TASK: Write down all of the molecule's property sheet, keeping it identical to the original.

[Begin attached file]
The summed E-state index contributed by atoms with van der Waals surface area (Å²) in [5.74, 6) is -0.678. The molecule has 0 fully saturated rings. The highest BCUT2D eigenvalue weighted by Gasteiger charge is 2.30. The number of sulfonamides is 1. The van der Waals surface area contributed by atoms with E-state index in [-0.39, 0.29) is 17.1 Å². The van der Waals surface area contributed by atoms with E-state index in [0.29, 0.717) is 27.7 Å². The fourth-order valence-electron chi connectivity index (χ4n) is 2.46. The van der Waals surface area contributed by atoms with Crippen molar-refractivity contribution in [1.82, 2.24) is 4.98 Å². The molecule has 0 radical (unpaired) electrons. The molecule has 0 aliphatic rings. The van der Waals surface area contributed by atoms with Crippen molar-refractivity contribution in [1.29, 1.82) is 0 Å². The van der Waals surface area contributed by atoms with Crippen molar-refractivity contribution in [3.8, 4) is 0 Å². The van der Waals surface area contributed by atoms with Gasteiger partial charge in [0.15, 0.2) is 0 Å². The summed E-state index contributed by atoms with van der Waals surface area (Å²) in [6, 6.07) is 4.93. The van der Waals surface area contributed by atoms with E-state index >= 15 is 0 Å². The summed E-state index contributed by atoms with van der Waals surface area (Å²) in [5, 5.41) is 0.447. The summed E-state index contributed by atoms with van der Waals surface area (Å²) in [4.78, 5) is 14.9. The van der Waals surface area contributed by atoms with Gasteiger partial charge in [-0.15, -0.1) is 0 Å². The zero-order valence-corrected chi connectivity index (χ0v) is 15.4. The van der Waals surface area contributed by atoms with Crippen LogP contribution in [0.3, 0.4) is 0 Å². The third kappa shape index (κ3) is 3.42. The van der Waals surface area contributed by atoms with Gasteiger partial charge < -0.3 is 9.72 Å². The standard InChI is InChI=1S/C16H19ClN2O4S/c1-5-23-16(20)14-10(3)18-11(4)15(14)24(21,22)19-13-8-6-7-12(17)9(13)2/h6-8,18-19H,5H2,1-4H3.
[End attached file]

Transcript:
The summed E-state index contributed by atoms with van der Waals surface area (Å²) in [5.74, 6) is -0.678. The molecule has 0 fully saturated rings. The highest BCUT2D eigenvalue weighted by Gasteiger charge is 2.30. The number of sulfonamides is 1. The van der Waals surface area contributed by atoms with E-state index in [-0.39, 0.29) is 17.1 Å². The van der Waals surface area contributed by atoms with E-state index in [0.29, 0.717) is 27.7 Å². The fourth-order valence-electron chi connectivity index (χ4n) is 2.46. The van der Waals surface area contributed by atoms with Crippen molar-refractivity contribution in [1.82, 2.24) is 4.98 Å². The molecule has 0 radical (unpaired) electrons. The molecule has 0 aliphatic rings. The van der Waals surface area contributed by atoms with Crippen molar-refractivity contribution in [1.29, 1.82) is 0 Å². The van der Waals surface area contributed by atoms with Crippen molar-refractivity contribution in [3.8, 4) is 0 Å². The van der Waals surface area contributed by atoms with Gasteiger partial charge in [0.15, 0.2) is 0 Å². The summed E-state index contributed by atoms with van der Waals surface area (Å²) in [6, 6.07) is 4.93. The van der Waals surface area contributed by atoms with E-state index >= 15 is 0 Å². The summed E-state index contributed by atoms with van der Waals surface area (Å²) in [5, 5.41) is 0.447. The summed E-state index contributed by atoms with van der Waals surface area (Å²) in [4.78, 5) is 14.9. The van der Waals surface area contributed by atoms with Gasteiger partial charge in [-0.15, -0.1) is 0 Å². The zero-order valence-corrected chi connectivity index (χ0v) is 15.4. The van der Waals surface area contributed by atoms with Crippen LogP contribution in [0.3, 0.4) is 0 Å². The third kappa shape index (κ3) is 3.42. The van der Waals surface area contributed by atoms with Gasteiger partial charge < -0.3 is 9.72 Å². The standard InChI is InChI=1S/C16H19ClN2O4S/c1-5-23-16(20)14-10(3)18-11(4)15(14)24(21,22)19-13-8-6-7-12(17)9(13)2/h6-8,18-19H,5H2,1-4H3.